How to Tell If Your Windows Need to Be Replaced
There are many telltale signs that windows are old, deteriorated, or damaged and in dire need of replacement. To inspect your windows thoroughly, move any window coverings so you can have a clear view of the areas around your windows as well.
Here are some of the many telltale signs your windows need replacement:
Energy Bills Are High
Old, damaged windows make home heating and air conditioning systems work harder. As a result, you’ll have higher energy bills, especially during the coldest and hottest times of the year.
In summer, hot outdoor air can get in through leaky windows, and the cold conditioned air will leak out. In winter, you’ll lose heat to the outdoors, and feel chilly drafts near your windows.
If you notice your energy bills increasing each year, your windows are probably wearing out and in need of replacement.
Windows Don’t Open/Close Properly or All the Way
Are any of your windows a challenge to operate? Windows can warp over time, making them difficult to open and close or keep open. These can pose a safety hazard, especially if they are hard to open. And you should never have to strain yourself to open a window.
Stand by your windows. Do you feel cold air coming in? If so, then your windows are leaky and letting in outdoor air. And if water leaks from your windows on rainy days, then you definitely have a problem. Water stains and mold around your windows are another sign of leaks.
Replace leaky windows as soon as possible to reduce energy consumption and costly water damage.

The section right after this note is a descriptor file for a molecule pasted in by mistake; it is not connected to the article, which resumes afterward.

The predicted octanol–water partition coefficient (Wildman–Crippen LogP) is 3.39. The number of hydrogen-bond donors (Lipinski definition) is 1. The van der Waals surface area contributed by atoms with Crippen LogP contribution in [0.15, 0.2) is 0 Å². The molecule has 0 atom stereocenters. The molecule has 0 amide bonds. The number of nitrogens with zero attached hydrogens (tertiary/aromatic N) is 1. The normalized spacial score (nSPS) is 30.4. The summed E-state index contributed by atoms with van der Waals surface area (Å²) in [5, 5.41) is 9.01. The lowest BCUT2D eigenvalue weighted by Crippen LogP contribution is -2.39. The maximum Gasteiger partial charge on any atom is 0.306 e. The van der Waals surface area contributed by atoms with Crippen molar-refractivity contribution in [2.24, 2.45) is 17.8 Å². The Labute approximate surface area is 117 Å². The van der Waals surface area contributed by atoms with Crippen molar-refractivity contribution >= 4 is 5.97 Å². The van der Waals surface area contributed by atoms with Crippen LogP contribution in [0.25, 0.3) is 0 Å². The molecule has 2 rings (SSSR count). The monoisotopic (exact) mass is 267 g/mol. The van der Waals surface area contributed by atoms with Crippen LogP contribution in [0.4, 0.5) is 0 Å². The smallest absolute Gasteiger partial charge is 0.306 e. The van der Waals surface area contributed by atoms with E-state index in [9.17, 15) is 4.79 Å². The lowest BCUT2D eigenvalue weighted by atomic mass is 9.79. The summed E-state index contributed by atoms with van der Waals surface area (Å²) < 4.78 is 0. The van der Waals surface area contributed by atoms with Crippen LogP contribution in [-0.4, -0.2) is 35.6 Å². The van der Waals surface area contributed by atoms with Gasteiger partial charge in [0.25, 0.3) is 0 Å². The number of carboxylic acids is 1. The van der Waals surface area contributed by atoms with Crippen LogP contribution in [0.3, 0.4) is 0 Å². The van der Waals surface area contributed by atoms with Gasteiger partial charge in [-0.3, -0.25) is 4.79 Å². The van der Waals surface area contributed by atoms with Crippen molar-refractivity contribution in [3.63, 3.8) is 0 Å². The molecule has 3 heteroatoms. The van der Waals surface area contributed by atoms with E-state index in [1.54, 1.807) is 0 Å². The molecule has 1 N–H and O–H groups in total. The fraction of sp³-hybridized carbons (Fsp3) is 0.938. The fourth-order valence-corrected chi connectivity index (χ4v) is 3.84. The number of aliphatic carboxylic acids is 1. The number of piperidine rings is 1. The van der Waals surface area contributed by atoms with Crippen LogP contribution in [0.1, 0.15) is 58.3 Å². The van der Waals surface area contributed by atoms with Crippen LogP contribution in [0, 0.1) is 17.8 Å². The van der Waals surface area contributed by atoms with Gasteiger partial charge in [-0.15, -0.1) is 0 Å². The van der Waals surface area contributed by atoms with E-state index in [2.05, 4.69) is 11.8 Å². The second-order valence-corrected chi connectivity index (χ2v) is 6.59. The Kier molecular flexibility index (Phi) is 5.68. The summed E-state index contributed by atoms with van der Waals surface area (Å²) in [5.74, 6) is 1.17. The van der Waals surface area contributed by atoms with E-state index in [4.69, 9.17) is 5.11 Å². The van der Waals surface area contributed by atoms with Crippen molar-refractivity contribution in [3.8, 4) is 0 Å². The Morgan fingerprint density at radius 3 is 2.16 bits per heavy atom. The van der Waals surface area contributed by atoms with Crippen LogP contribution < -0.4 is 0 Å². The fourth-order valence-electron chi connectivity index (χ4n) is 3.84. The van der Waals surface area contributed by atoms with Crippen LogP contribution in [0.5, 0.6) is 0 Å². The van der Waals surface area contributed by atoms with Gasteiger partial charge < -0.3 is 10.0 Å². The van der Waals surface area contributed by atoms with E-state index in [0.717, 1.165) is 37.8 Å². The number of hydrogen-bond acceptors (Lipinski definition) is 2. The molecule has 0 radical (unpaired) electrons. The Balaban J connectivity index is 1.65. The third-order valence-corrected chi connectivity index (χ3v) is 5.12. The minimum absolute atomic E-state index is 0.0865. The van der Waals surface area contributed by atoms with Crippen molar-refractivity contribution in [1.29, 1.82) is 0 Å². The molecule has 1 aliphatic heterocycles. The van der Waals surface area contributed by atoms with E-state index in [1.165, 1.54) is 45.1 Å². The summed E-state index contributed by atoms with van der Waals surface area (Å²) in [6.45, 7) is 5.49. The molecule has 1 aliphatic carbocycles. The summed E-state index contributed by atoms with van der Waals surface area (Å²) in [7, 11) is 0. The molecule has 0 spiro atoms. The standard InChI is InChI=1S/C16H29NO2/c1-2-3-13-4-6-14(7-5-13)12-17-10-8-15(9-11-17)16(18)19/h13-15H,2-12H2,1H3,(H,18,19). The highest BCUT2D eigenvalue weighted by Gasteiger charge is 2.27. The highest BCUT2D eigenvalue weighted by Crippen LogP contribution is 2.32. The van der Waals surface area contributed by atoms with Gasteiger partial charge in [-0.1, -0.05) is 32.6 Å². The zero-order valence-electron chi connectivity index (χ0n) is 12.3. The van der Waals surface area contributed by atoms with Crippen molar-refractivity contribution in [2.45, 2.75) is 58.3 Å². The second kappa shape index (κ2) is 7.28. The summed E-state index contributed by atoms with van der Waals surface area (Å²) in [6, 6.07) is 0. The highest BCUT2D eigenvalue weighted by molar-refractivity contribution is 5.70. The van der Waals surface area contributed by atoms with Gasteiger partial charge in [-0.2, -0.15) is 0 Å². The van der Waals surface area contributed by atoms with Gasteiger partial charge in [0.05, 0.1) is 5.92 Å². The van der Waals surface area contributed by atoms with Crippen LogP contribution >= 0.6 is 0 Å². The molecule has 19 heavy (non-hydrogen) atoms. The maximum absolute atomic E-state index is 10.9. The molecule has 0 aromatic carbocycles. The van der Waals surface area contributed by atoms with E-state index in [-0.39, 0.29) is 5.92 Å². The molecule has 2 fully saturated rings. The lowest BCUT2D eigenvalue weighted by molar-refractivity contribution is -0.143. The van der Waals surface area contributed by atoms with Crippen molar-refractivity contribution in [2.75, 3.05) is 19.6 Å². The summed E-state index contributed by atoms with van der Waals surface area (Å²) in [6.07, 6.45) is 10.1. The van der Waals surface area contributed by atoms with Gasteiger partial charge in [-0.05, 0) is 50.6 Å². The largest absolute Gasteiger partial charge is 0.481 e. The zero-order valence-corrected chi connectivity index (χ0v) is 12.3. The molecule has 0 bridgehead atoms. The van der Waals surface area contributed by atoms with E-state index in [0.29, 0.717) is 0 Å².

Decaying or Damaged Frames
Exposure to moisture over time can cause window frames to warp and rot. Not only does decay diminish a window’s insulation and energy-efficiency, but it also makes windows prone to further damage and mold growth.
Decayed or damaged (e.g. cracked) frames can let the outdoor air and water in, the indoor air out, and reduce the security and air quality of your home.
To test if your window frames are decaying, check if they are soft instead of rigid.
If you can easily hear vehicles and people outside, your windows aren’t well-insulated. Quality energy-efficient windows will block outside noise, so your home will be more peaceful and comfortable.
While some condensation is normal on windows, moisture buildup between window panes means the seals are broken. And once the seals are broken, your windows will become leaky and look foggy/cloudy between the panes.
If your windows show any signs that they need replacement, consider replacing your windows before winter starts. There are many benefits to replacing your windows before winter, including:
- Increased insulation—new energy-efficient windows have Low-E glass and argon gas insulating the windows;
- Energy savings and cutting the costs of energy bills for heating in winter;
- Reducing your carbon footprint by consuming less energy; and,
- Improved home comfort.
For more information on window replacement in Ottawa, contact your local window repair professionals.